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School of Law | Dean Lisa Kloppenberg to Step Down in 2011

Dean Lisa Kloppenberg to Step Down in 2011, Brought National Recognition for Curricular Reform

As dean of the University of Dayton School of Law, Lisa Kloppenberg championed curricular reform, bringing national recognition for the way the School rethought legal education. She will step down as dean on June 30, 2011, after a decade of service and return to the classroom.

During her tenure, Kloppenberg also led successful efforts to diversify the faculty; re-ignite a greater spirit of service in students, who are performing pro bono hours in record numbers, and boost job placement rates. She is one of just 40 female law school deans in the U.S., according to Association of American Law Schools. When appointed, she was one of the youngest deans in the country and the first female to lead an Ohio law school. The University will launch a national search for her successor.

"It's been a joy and privilege to work with this amazing community. There has been a tremendous amount of support from students, alumni, friends, staff, faculty and the Marianists," Kloppenberg said. "This is a time of great momentum, and the Lawyer as Problem Solver curriculum builds on a history of innovation in the School of Law. Before national calls for legal education reform, our creative faculty stepped up and met the challenge."

After the School of Law introduced the first accelerated five-semester law degree in the nation in 2005, it attracted media attention from Time magazine, U.S. News & World Report, The New York Times, NPR, the national Associated Press wire, CNN Radio, Bloomberg Radio and national legal publications throughout the country. In 2005, the School's legal writing program was ranked in the top 20 in the nation by U.S. News & World Report. In 2006, the new curriculum, which offers a track in appropriate dispute resolution, received an award for excellence from the International Institute for Conflict Prevention and Resolution. In 2007, the Carnegie Foundation for the Advancement of Teaching invited UDSL and just a handful of other universities, including Harvard, Stanford and Georgetown, to examine how American law schools prepare lawyers and make reform recommendations.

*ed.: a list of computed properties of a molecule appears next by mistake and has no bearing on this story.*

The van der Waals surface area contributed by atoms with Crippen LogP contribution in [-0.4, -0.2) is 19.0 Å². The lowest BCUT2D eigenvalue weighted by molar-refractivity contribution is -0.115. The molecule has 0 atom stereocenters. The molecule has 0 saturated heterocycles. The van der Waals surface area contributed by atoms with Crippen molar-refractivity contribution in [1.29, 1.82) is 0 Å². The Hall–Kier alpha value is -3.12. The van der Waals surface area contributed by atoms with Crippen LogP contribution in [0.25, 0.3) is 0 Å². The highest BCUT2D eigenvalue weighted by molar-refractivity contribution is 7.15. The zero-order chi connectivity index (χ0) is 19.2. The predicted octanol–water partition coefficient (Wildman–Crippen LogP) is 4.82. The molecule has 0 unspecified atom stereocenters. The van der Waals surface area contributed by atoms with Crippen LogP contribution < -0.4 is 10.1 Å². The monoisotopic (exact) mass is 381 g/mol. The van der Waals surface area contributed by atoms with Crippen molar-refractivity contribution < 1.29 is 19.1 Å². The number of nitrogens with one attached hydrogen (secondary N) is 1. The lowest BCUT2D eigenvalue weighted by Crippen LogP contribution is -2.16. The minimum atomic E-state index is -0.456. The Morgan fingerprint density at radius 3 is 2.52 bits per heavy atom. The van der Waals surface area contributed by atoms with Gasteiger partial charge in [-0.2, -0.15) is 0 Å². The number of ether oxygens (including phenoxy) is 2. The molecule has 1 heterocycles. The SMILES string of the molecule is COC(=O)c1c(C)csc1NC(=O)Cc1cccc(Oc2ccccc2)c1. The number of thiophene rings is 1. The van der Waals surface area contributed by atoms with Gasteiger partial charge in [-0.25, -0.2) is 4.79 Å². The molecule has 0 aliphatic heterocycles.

"Dean Kloppenberg has enhanced the reputation of the School of Law in an incredible way and has strengthened our connections to the local and regional legal communities," said Provost Joseph Saliba. "On the curricular front, she is truly innovative, creative and world-class. Other renowned law schools are now following our lead. She's hired a number of incredibly talented young faculty from very prestigious universities who are making a positive impact in the lives of our law students. Most importantly, she appreciates and lives the University's Catholic, Marianist charism."

She's made a mark nationally, too. "I think she's perceived appropriately as a real visionary in the area of curricular reform," said Don Polden, dean at Santa Clara University School of Law and chair of the standards review committee of the American Bar Association. "I can certainly attest to the fact that she's very highly regarded by other American law school deans. She's done some very thoughtful things in the areas of student learning outcomes and the ethical and moral development of students."

A sampling of highlights from Kloppenberg's tenure include:

  • In 2009, 93.4 percent of the class of 2008 reported finding employment within nine months of graduation, outpacing the national average by more than 3 percent.
  • Minority students make up 17 percent of the entering class. The School consistently ranks near the top of Ohio law schools in diversity. In addition, the racial and gender diversity of the faculty has dramatically increased. Since 2001, the School of Law has made 17 faculty hires, including 10 women and five persons of color.
  • The number of pro bono hours has increased steadily with current students having donated more than 10,000 hours of service around the nation. The School began awarding Pro Bono Commitment to Community Awards at graduation for students completing 50 or more hours of service, and a new Public Interest Award provides a stipend for students interning with such groups as Legal Aid of Western Ohio or the Office of the Ohio Public Defender.
  • Faculty scholarship has increased significantly since the 1990s, with an upsurge in books, papers, presentations and media attention.
  • The School introduced graduate degree programs in intellectual property and technology law for non-lawyers.
  • Endowed scholarships have increased 34 percent, and, with the help of local law firms and donors, the School launched yearly conferences on such topics as the bailout, national immigration debate, nanotechnology, the death penalty, cyberspace law and euthanasia.

"She's been very innovative and moved the Law School forward," said University of Dayton President Daniel J. Curran. "She's just done a wonderful job."

Kloppenberg, 47, plans to teach courses in constitutional law and appropriate dispute resolution and finish a book about Judge Dorothy Wright Nelson, a federal appellate judge who blazed a trail in the field of settling disputes before they reach court. The second edition of her co-authored textbook, Resolving Disputes: Theory, Practice, and Law, was just released. She also wrote Playing it Safe: How the Supreme Court Dodges Hard Issues and Stunts the Development of the Law.

In 2009, the School of Law attracted more than 2,000 applicants from 25 states and two foreign countries for about 200 seats. The School enrolls approximately 500 students, with 5,000 alumni spanning the globe. The School of Law reopened in 1974 after closing during the Great Depression.


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